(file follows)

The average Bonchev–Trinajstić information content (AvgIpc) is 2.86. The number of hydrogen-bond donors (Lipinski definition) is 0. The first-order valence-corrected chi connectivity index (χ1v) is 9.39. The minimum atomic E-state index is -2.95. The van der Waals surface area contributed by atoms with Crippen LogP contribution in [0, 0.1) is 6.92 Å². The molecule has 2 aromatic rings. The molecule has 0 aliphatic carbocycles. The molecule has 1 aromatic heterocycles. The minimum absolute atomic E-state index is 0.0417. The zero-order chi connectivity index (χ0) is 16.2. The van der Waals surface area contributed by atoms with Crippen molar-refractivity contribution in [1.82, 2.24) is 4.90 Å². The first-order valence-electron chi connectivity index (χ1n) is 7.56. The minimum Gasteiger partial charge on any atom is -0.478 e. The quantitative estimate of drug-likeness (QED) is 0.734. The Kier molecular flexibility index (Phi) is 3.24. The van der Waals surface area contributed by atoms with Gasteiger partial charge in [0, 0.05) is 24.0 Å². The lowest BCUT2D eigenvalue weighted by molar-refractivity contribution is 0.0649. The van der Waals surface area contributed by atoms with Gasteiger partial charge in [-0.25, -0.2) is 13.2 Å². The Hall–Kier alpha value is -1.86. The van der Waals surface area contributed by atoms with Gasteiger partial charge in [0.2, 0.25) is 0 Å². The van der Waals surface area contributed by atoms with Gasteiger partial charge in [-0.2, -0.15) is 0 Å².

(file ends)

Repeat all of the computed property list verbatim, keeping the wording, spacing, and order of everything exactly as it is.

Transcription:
The average Bonchev–Trinajstić information content (AvgIpc) is 2.86. The number of hydrogen-bond donors (Lipinski definition) is 0. The first-order valence-corrected chi connectivity index (χ1v) is 9.39. The minimum atomic E-state index is -2.95. The van der Waals surface area contributed by atoms with Crippen LogP contribution in [0, 0.1) is 6.92 Å². The molecule has 2 aromatic rings. The molecule has 0 aliphatic carbocycles. The molecule has 1 aromatic heterocycles. The minimum absolute atomic E-state index is 0.0417. The zero-order chi connectivity index (χ0) is 16.2. The van der Waals surface area contributed by atoms with Crippen molar-refractivity contribution in [1.82, 2.24) is 4.90 Å². The first-order valence-electron chi connectivity index (χ1n) is 7.56. The minimum Gasteiger partial charge on any atom is -0.478 e. The quantitative estimate of drug-likeness (QED) is 0.734. The Kier molecular flexibility index (Phi) is 3.24. The van der Waals surface area contributed by atoms with Gasteiger partial charge in [0, 0.05) is 24.0 Å². The lowest BCUT2D eigenvalue weighted by molar-refractivity contribution is 0.0649. The van der Waals surface area contributed by atoms with Gasteiger partial charge in [-0.25, -0.2) is 13.2 Å². The Hall–Kier alpha value is -1.86. The van der Waals surface area contributed by atoms with Gasteiger partial charge in [0.2, 0.25) is 0 Å². The van der Waals surface area contributed by atoms with Gasteiger partial charge in [-0.2, -0.15) is 0 Å².